Considering a bachelor’s or master’s degree as part of your professional development plan? Keep these factors in mind if full-time work and full-time learning may be in your future.
There’s no time like the present. The earlier in your career you can complete an advanced degree, the better. In government, we often see those in positions of greater authority offered the most professional development opportunities – a nonsensical arrangement. Don’t wait for the promotion to think about a degree program. The next job up the ladder comes with more responsibilities and if you’re moving into a supervisory position, it is more emotional work, as well. Working on a degree at night or on the weekends becomes more difficult as you advance. Start early.
2. Type of School and Cost
What’s your goal? If you need a degree (or another degree) to meet the qualifications of your dream job, will the institution’s name really matter? Whether you’re paying out of pocket or work is footing the bill, consider the schools to which you’ll apply carefully. Private institutions’ cost per credit hour may not merit the hefty price tag if you simply need the credential. However, certain colleges’ programs bring prestige and networking opportunities, making a higher price worth it. Also consider the worth of the degree outside government employment if you think your future career plans include a shift to the private sector, even if that private-sector job still supports the government. Private companies view educational opportunities in a completely different way.
Will you have the support you need at home and at work? Communicate your needs as directly as possible to your peers, your supervisor and your family.
Work, home and school priorities clash. Ensuring your network understands what pressures you have and how you can pick up additional workload when you can, anticipating the need for others to do the same for you is critical.
4. Probability of Advancement
Does a degree make you a better candidate for the next job up in your organization? Or does it simply make you a more well-rounded candidate, in general? If you think your path to advancement lies outside your current agency or department, understand what networking opportunities your chosen college offers to ensure it meets your needs. Do the leaders in your office all have a similar degree? Look to their bios to provide guidance on what your organization values.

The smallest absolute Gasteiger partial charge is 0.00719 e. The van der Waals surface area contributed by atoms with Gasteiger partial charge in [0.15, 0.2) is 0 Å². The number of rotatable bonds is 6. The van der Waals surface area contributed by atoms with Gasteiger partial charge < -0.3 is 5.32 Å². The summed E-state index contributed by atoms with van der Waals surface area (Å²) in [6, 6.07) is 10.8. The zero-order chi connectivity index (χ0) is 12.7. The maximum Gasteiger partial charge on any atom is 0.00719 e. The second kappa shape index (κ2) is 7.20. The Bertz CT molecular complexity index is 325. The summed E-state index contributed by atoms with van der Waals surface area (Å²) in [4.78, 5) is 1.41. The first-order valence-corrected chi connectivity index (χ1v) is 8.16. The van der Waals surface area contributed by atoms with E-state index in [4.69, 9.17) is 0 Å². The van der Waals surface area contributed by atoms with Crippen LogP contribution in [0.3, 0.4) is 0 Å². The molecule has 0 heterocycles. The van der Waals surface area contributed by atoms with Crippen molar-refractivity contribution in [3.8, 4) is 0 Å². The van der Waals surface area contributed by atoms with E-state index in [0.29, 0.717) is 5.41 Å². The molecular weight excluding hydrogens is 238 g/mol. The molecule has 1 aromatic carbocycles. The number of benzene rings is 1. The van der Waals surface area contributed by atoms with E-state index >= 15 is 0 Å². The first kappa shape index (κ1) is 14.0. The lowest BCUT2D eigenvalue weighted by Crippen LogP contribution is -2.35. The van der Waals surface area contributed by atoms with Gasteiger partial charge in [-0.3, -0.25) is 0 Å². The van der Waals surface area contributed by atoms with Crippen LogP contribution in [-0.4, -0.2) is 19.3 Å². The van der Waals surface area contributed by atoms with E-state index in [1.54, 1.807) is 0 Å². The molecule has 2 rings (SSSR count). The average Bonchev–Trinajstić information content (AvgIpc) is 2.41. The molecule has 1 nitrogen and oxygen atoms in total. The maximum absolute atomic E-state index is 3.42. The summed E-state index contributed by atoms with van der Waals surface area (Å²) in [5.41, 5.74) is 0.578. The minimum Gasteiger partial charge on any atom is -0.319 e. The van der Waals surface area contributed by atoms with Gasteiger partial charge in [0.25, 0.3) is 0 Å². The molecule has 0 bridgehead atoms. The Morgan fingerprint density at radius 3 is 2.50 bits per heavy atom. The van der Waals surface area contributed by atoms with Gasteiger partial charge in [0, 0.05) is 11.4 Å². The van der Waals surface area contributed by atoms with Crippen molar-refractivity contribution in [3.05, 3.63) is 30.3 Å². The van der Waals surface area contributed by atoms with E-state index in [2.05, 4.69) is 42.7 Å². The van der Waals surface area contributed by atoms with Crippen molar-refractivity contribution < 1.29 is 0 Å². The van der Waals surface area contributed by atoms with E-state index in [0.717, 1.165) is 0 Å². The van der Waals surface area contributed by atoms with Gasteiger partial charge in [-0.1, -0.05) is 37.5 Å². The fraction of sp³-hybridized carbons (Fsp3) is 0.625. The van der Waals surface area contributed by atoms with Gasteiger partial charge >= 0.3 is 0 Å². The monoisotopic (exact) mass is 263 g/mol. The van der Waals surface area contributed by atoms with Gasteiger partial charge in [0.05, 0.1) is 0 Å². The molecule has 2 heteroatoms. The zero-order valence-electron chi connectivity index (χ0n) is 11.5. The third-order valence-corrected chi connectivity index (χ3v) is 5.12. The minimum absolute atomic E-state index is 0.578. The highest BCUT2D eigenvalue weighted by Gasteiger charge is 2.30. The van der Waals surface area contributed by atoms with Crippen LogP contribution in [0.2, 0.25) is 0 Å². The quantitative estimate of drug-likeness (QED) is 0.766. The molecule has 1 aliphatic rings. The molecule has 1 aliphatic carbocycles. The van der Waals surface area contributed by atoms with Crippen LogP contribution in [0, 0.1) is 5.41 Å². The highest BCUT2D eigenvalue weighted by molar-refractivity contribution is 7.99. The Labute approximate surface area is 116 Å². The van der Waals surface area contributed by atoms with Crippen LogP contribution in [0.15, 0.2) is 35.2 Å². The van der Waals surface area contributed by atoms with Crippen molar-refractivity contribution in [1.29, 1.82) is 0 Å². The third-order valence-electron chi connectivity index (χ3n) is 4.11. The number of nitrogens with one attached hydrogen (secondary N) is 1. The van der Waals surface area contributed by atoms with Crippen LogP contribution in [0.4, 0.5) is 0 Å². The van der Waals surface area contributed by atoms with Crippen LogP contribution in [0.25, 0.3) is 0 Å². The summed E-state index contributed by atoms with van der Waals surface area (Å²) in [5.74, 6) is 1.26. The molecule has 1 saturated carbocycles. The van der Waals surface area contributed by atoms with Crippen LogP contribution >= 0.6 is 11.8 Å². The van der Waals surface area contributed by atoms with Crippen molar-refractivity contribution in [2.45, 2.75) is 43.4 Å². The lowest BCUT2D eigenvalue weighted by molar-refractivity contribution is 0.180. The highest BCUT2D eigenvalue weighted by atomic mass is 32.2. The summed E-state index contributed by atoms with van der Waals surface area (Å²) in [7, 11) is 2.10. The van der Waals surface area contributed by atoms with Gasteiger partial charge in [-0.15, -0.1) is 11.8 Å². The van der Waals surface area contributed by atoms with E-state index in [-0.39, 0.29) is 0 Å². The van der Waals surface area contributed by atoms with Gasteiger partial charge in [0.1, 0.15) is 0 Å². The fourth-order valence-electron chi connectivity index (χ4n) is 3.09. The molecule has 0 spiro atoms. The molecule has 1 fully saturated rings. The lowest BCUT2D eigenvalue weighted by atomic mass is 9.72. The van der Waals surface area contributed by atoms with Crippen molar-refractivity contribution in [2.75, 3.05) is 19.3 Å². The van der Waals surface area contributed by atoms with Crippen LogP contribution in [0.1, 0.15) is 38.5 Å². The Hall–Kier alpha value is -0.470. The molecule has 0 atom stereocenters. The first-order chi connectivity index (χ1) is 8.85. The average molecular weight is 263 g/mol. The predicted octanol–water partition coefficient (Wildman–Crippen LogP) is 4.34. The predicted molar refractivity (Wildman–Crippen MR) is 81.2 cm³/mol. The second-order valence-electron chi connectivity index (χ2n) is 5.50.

5. Impact on your health
Often, the physical and mental health implications of career and developmental opportunities remain hidden until problems arise. Consider carefully how academic work impacts your mental and physical health. Sleep, exercise and mindfulness all easily take a backseat to deadlines and projects if you don’t prioritize well-being.
Finally, advocate for yourself. While your employer might offer information, finding the right program and doing the work falls only on your shoulders. Exploration of educational opportunities offered by your employer, understanding the time commitments associated with taking advantage of them, and creating your career roadmap are all your responsibilities. Ultimately, no one cares more about your career and your education than you.
Love Rutledge hosts the FedUpward Podcast (FedUpward.com), a show for feds to find tips and strategies to navigate everyday problems. She has 20 years of government service, a master’s in public administration from The George Washington University and a master’s of science in defense resource management from The Eisenhower School at the National Defense University. She’s also a wife, and mother of two preschoolers. Opinions expressed are hers and not those of the government.